Saturday, September 10, 2016

Hakím Masíh, the First Jewish Believer


The first believer converted to the Faith from the Jewish
community of Persia

The first of the Jewish community to recognize the truth of the Mission of Bahá'u'lláh in Persia was a notable physician named Masíh (Messiah) referred to as Hakím Masíh.* Being highly skilled in his profession, he was appointed as a physician to the court of Muhammad Sháh, and when the Sháh made a journey to 'Iráq, Hakím Masíh accompanied him. When in Baghdád, he learnt that Táhirih was staying in the home of one of the early believers, and was holding discussions with the divines in the city. He went there to see what was being said. No sooner


* The title of Hakím was given to people who were skilled physicians and were endowed with wisdom and divine knowledge.

had he heard the utterances of Táhirih addressed to the company of divines, and witnessed their helplessness to refute her proofs in support of her newly found Faith, than he was captivated by her powerful arguments and sheer personality. Although he was not allowed to enter into any discussions, Hakím Masíh was very curious to find out how Táhirih had acquired such eloquence and powers which bordered on the supernatural.

Shaykh Kázim-i-Samandar* has recorded the following in his memoirs:

I met Hakím Masíh who was of Jewish descent. He was the first among the Jews to enter the community of the friends (i.e. Bahá'ís). It surprised me when I discovered that he was friendly, faithful, full of enthusiasm and love; and so said to him, 'There is a large gap between the Faith of Moses and this great Cause, how did you make this long and glorious journey and arrive at this abode?' He said, 'My visit to Baghdád coincided with the time that Táhirih was in that city. Through some circumstances I was present at some of the meetings where she conversed with the divines. I was astonished and awestruck by the way she talked, by the manner in which she conducted her conversations, and by the power of her utterances. I became attracted and began to meditate and decided to investigate this Cause and deepen my knowledge of it. I made some enquiries in Baghdád and later in other places, until I attained my heart's desire.7

Some years after meeting Táhirih in Baghdád, Hakím Masíh met Ismu'lláhu'l-Asdaq, a meeting brought about by Providence. The Ismu'lláh had been arrested because of his allegiance to the Faith, put in chains and brought to Tihrán under escort. This cruel act was carried out by order of the Governor of Khurásán who was enforcing an edict issued by no less than eighteen divines of Islám in that province. The Ismu'lláh was forced to take with him his youngest son, Ibn-i-Asdaq, who was a mere child at the time. Two other believers


* see pp. 88, 257.
7. Táríkh-i-Samandar, p. 348.

were also chained and taken to Tihrán with him.

The intention was to execute them in the capital city. Instead, the Government ordered that they be imprisoned in the Síyáh-Chál. Father and child were chained together and kept in that terrible dungeon for about two years and four months.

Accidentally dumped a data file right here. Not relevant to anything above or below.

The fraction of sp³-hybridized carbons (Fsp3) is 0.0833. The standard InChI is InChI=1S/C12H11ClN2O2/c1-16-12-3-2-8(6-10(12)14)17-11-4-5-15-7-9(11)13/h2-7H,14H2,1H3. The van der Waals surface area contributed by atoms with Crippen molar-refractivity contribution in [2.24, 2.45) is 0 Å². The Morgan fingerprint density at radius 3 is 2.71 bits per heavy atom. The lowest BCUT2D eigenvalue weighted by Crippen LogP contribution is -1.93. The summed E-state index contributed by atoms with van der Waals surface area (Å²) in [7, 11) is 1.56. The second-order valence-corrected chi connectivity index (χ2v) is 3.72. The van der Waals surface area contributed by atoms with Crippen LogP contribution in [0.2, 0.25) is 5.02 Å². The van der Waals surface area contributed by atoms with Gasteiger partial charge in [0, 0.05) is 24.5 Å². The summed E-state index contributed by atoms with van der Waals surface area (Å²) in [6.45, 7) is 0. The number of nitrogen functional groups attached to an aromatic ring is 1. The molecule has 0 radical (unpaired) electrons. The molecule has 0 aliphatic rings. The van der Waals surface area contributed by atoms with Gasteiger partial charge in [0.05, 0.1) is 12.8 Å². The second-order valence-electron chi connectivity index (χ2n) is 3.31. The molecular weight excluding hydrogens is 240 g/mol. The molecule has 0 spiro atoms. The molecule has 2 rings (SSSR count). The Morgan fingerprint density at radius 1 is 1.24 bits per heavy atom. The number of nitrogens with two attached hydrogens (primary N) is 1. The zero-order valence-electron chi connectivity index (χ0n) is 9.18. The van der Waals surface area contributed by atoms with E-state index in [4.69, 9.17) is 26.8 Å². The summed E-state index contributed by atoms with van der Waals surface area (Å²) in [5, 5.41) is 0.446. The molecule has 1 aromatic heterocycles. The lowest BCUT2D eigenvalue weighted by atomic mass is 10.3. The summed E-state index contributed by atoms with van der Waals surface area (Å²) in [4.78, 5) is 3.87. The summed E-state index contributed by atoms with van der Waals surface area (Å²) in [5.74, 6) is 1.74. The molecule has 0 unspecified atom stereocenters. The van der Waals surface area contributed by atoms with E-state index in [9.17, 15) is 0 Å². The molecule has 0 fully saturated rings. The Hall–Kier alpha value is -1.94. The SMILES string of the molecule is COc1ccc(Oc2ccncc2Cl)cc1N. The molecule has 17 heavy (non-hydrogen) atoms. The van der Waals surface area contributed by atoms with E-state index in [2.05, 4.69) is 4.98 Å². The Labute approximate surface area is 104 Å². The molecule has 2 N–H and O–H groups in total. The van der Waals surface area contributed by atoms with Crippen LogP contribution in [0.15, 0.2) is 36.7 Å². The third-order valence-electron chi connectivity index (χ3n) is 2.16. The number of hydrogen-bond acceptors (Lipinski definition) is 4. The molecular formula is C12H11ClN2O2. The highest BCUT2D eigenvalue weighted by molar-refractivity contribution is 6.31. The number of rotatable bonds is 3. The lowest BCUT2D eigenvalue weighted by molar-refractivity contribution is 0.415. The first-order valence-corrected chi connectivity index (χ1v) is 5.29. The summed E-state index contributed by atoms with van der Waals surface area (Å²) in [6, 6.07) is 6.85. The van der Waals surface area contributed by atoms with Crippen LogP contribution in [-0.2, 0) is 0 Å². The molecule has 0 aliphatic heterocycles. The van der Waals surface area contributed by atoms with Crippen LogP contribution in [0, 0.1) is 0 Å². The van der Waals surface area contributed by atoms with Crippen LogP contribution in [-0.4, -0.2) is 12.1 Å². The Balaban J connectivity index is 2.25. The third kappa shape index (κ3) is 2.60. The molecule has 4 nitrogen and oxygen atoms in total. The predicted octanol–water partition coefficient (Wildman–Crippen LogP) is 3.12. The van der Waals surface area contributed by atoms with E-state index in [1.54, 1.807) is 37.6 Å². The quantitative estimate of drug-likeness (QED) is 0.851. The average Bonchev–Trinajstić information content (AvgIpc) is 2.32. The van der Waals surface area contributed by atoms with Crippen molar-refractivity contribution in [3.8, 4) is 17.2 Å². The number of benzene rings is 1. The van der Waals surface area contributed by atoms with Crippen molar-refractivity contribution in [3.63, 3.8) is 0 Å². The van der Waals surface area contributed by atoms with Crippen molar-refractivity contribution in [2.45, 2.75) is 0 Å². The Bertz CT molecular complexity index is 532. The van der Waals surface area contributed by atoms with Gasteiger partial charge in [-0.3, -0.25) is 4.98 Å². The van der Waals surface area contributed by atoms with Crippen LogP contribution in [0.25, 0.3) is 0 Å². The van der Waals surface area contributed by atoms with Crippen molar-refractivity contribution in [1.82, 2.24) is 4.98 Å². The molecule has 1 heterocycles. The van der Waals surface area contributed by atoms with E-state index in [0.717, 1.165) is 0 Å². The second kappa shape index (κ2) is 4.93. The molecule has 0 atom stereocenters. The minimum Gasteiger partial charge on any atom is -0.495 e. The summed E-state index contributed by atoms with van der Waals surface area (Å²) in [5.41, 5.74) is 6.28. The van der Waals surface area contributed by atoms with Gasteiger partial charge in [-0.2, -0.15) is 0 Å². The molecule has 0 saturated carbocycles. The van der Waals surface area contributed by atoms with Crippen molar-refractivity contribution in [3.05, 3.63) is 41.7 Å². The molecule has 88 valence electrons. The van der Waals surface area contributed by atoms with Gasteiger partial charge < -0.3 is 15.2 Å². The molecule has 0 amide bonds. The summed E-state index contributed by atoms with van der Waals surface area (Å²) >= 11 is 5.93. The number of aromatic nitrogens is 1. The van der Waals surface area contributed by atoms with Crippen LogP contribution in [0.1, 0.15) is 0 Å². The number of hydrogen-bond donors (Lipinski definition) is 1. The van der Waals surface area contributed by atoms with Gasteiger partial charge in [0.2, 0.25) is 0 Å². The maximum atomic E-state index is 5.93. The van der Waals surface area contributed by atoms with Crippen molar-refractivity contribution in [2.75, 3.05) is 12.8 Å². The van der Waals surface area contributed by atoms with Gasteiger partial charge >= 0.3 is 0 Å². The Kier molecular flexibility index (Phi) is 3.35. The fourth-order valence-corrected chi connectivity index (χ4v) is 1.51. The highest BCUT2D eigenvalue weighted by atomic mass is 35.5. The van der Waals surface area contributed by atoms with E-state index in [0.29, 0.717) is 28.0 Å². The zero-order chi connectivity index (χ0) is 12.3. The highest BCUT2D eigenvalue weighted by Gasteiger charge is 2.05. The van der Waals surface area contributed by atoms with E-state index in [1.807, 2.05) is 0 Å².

The hardships of prison life took their toll and the young child became seriously ill. The chief gaoler, a certain Mashhadí 'Alí, was a kind person and he sent for a physician. But no physician could be found who would be willing to treat a patient who was a Bábí. In desperation he called on Hakím Masíh who was Jewish. He accepted and immediately went to the prison.

For a period of two months he regularly attended the child until he recovered from his illness. At the same time, having been so deeply impressed by Táhirih, this gave him the opportunity to learn about the Faith from an illustrious believer. Even after his patient had fully recovered he used to spend hours in the prison, sitting at the Ismu'lláh's feet and learning about the Faith. Soon after, he became a believer fully aware that the Promised One of the Old Testament, the 'Everlasting Father', the Lord of Hosts, had manifested Himself. When Bahá'u'lláh was informed of His conversion, He revealed an exalted Tablet in his honour. He has revealed other Tablets for him too, but unfortunately most of these were destroyed. This is because in those days the believers used to protect their Bahá'í materials by hiding them underground or inside the walls, so that they might not fall into the hands of the enemy. Sadly, when unearthed, the Tablets of Hakím Masíh were found to have been destroyed by moisture.

In one of these Tablets,8 Bahá'u'lláh urges Hakím Masíh to be steadfast in the Cause of God so that he may not be shaken by the winds of opposition which were blowing from the direction of the enemies. He states that the people were following the dictates of their passions and corrupt desires,


8. Unpublished.

and directs him to counsel such people to abandon their evil ways and turn to their God. Bahá'u'lláh, in this Tablet, showers His favours upon Hakím Masíh and affirms that He has bestowed upon him a great station. Hakím Masíh taught the Faith to his family who became ardent believers. Notable among his descendants was Dr Lutfu'lláh Hakím, his youngest grandson, who served the Master and Shoghi Effendi with exemplary devotion and was elected to the Universal House of Justice in 1963 when that Supreme Body of the Faith came into being for the first time.

The light of the new Faith of God which shone forth in the heart of Hakím Masíh illumined many more among his coreligionists in Persia. At first, a few embraced the Cause of Bahá'u'lláh in Hamadán and Káshán and soon great numbers from the Jewish community joined the Faith and swelled the ranks of the believers in Persia. There are many Tablets revealed by Bahá'u'lláh in honour of the believers of Jewish background.

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